TDM 10100: Project 9 — 2023

Benford’s Law

Motivation: Benford’s law has many applications, including its well known use in fraud detection. It also helps detect anomalies in naturally occurring datasets.

Scope: 'R' and functions

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The following questions will use the following dataset(s):

  • /anvil/projects/tdm/data/restaurant/orders.csv

A txt and csv file both store information in plain text. csv files are always separated by commas. In txt files the fields can be separated with commas, semicolons, or tabs.

myDF <- read.csv("/anvil/projects/tdm/data/restaurant/orders.csv")


Benford’s law (also known as the first digit law) states that the leading digits in a collection of datasets will most likely be small.
It is basically a probability distribution that gives the likelihood of the first digit occurring, in a set of numbers.

Another way to understand Benford’s law is to know that it helps us assess the relative frequency distribution for the leading digits of numbers in a dataset. It states that leading digits with smaller values occur more frequently.

A probability distribution helps define what the probability of an event happening is. It can be simple events like a coin toss, or it can be applied to complex events such as the outcome of drug treatments etc.

  • Basic probability distributions which can be shown on a probability distribution table.

  • Binomial distributions, which have “Successes” and “Failures.”

  • Normal distributions, sometimes called a Bell Curve.

Remember that the sum of all the probabilities in a distribution is always 100% or 1 as a decimal.

This law only works for numbers that are significand S(x) which means any number that is set into a standard format.

To do this you must

  • Find the first non-zero digit

  • Move the decimal point to the right of that digit

  • Ignore the sign

An example would be 9087 and -.9087 both have the S(x) as 9.087

It can also work to find the second, third and succeeding numbers. It can also find the probability of certain combinations of numbers.

Typically this law does not apply to data sets that have a minimum and maximum (restricted). This law does not apply to datasets if the numbers are assigned (i.e. social security numbers, phone numbers etc.) and are not naturally occurring numbers.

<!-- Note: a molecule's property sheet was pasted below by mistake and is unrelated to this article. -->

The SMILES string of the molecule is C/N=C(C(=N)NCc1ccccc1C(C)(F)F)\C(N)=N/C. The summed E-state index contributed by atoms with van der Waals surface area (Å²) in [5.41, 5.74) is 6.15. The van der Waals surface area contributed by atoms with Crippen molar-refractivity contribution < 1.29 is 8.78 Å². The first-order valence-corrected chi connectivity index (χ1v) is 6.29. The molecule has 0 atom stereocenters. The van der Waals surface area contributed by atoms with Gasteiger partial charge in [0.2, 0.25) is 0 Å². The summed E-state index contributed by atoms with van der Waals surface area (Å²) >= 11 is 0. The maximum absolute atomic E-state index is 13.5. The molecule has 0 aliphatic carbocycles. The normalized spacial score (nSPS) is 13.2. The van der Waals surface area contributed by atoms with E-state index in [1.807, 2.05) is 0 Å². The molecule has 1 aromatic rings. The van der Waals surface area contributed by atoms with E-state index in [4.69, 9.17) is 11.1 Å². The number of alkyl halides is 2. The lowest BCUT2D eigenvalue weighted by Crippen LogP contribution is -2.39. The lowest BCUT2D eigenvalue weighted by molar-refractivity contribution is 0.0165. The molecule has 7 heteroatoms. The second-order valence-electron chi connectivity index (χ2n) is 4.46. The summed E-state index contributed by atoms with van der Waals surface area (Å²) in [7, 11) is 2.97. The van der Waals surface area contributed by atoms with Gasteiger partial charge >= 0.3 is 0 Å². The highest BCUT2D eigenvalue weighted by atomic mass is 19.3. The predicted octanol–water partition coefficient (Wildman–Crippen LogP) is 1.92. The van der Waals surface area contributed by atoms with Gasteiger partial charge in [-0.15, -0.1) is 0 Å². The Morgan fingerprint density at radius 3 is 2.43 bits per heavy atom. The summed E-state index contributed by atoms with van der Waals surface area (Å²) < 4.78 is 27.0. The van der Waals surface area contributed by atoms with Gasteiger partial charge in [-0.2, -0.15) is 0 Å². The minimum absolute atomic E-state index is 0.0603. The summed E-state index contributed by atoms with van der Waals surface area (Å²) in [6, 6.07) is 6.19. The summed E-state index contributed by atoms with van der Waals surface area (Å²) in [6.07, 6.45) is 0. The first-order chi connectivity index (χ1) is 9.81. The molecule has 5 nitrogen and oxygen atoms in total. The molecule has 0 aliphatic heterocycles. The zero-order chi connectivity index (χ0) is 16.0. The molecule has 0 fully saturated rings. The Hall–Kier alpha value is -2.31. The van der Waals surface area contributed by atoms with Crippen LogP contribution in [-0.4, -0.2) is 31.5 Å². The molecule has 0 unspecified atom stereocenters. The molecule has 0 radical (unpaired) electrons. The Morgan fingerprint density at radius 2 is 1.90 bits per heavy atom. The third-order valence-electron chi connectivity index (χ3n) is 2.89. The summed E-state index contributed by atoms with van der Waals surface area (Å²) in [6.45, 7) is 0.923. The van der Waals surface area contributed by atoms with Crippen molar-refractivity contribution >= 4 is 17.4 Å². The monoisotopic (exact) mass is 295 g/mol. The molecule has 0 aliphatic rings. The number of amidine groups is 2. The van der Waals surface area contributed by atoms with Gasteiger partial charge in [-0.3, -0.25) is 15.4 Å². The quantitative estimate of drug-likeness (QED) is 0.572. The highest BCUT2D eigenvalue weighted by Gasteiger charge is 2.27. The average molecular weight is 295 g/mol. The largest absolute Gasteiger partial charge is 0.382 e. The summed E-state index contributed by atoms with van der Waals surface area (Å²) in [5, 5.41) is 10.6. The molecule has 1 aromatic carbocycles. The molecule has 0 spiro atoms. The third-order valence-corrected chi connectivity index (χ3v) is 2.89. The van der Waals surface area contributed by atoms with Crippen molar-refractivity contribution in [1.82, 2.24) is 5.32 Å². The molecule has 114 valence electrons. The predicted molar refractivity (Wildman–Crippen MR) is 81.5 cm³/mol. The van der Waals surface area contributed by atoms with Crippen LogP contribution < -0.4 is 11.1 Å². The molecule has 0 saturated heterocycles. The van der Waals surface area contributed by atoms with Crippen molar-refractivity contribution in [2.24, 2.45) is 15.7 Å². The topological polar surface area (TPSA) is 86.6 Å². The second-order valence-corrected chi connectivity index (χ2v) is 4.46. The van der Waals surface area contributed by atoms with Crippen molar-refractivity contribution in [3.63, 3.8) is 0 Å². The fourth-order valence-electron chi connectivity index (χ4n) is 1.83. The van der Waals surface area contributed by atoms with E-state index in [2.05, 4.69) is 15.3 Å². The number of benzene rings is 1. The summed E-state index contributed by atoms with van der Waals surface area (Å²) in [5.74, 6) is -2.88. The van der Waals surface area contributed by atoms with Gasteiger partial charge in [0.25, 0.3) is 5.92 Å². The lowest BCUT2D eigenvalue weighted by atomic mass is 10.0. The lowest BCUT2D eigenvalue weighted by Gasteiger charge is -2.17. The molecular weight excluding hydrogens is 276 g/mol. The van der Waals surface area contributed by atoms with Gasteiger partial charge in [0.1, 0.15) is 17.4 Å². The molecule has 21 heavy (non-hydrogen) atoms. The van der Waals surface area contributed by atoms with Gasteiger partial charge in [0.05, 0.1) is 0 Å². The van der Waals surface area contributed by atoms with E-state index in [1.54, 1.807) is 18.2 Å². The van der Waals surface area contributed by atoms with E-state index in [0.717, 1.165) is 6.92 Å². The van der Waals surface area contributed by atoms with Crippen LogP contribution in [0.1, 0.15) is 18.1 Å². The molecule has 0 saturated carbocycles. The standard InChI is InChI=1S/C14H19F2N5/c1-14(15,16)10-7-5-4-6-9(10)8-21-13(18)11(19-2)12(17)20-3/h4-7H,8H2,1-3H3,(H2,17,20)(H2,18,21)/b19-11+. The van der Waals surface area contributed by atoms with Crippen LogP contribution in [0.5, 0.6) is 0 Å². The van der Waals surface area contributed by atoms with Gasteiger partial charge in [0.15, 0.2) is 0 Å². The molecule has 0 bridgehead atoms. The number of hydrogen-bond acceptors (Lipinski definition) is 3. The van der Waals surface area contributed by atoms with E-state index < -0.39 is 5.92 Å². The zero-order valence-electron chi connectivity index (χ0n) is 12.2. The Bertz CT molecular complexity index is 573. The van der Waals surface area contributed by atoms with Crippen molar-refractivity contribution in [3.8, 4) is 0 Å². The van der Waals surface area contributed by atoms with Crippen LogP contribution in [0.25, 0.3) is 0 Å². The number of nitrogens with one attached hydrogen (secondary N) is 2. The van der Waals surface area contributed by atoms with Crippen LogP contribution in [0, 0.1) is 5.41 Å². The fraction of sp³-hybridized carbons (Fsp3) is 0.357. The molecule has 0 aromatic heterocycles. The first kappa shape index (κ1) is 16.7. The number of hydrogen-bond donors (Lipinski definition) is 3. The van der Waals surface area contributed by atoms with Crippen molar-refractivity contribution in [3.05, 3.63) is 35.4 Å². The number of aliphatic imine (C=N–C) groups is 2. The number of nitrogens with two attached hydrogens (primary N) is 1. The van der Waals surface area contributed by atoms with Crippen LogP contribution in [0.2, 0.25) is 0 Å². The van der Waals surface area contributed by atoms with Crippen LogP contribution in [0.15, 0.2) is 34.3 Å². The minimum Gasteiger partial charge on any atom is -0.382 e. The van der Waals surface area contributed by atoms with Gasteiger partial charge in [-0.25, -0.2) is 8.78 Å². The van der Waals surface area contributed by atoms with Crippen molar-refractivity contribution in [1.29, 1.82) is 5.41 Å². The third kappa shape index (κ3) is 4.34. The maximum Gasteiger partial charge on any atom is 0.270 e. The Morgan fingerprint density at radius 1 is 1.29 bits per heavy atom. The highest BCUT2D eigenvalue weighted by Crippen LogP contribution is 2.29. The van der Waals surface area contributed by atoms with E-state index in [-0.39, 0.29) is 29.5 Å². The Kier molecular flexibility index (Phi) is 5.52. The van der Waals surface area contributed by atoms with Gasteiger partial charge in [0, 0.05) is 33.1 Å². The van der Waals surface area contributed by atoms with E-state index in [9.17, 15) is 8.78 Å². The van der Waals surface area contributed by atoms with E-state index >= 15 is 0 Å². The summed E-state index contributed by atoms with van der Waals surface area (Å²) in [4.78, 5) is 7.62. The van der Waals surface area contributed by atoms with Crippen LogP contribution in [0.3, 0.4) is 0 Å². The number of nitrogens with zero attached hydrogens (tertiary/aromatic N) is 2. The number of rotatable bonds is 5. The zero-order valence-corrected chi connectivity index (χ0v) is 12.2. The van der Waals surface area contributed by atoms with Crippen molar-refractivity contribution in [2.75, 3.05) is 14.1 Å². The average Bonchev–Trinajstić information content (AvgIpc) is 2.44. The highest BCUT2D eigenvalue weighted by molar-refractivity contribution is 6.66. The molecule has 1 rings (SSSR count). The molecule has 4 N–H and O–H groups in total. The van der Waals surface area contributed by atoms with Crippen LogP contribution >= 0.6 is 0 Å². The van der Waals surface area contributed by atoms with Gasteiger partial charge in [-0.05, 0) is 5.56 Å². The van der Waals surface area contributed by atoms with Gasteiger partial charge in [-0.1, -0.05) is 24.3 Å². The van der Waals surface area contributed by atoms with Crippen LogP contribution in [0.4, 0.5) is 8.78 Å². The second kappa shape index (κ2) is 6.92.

Larger datasets and data that ranges over multiple orders of magnitudes from low to high work well using Bedford’s law.

Benford’s law is given by the equation below.

$P(d) = \dfrac{\ln((d+1)/d)}{\ln(10)}$

$d$ is the leading digit of a number (and $d \in \{1, \cdots, 9\}$)

An example the probability of the first digit being a 1 is

$P(1) = \dfrac{\ln((1+1)/1)}{\ln(10)} = 0.301$

The following is a function implementing Benford’s law

benfords_law <- function(d) log10(1+1/d)

To show Benfords_law in a line plot

digits <-1:9
plot(digits, bf_val, xlab = "digits", ylab="probabilities", main="Benfords Law Plot Line")

Question 1 (1 pt)

  1. Create a plot (could be a bar plot, line plot, scatter plot, etc., any type of plot is OK) to show Benfords’s Law for probabilities of digits from 1 to 9.

Question 2 (1 pt)

  1. Create a function called first_digit that takes an argument number, and extracts the first non-zero digit from the number

Question 3 (2 pts)

  1. Read in the restaurant orders data /anvil/projects/tdm/data/restaurant/orders.csv into a dataset named myDF.

  2. Create a vector fd_grand_total by using sapply with your function first_digit from question 2 on the grand_total column in your myDF dataframe

Question 4 (2 pts)

  1. Calculate the actual distribution of digits in fd_grand_total

  2. Plot the output actual distribution (again, could be a bar plot, line plot, dot plot, etc., anything is OK). Does it look like it follows Benford’s law? Explain briefly.

use table to get summary times of digits then divide by length of the vector fd_grand_total

Question 5 (2 pts)

  1. Create a function that will return a new data frame orders_by_dates from the myDF that looks at the delivery_date column to compare with two arguments start_date and end_date. If the delivery_date is in between, then add record to the new data frame.

  2. Run the function for a certain period, and display some orders with the head function

as.Date will be useful to do conversion in order to compare dates

Project 09 Assignment Checklist

  • Jupyter Lab notebook with your code, comments and output for the assignment

    • firstname-lastname-project09.ipynb.

  • R code and comments for the assignment

    • firstname-lastname-project09.R.

  • Submit files through Gradescope

Please make sure to double check that your submission is complete, and contains all of your code and output before submitting. If you are on a spotty internet connection, it is recommended to download your submission after submitting it to make sure what you think you submitted, was what you actually submitted.

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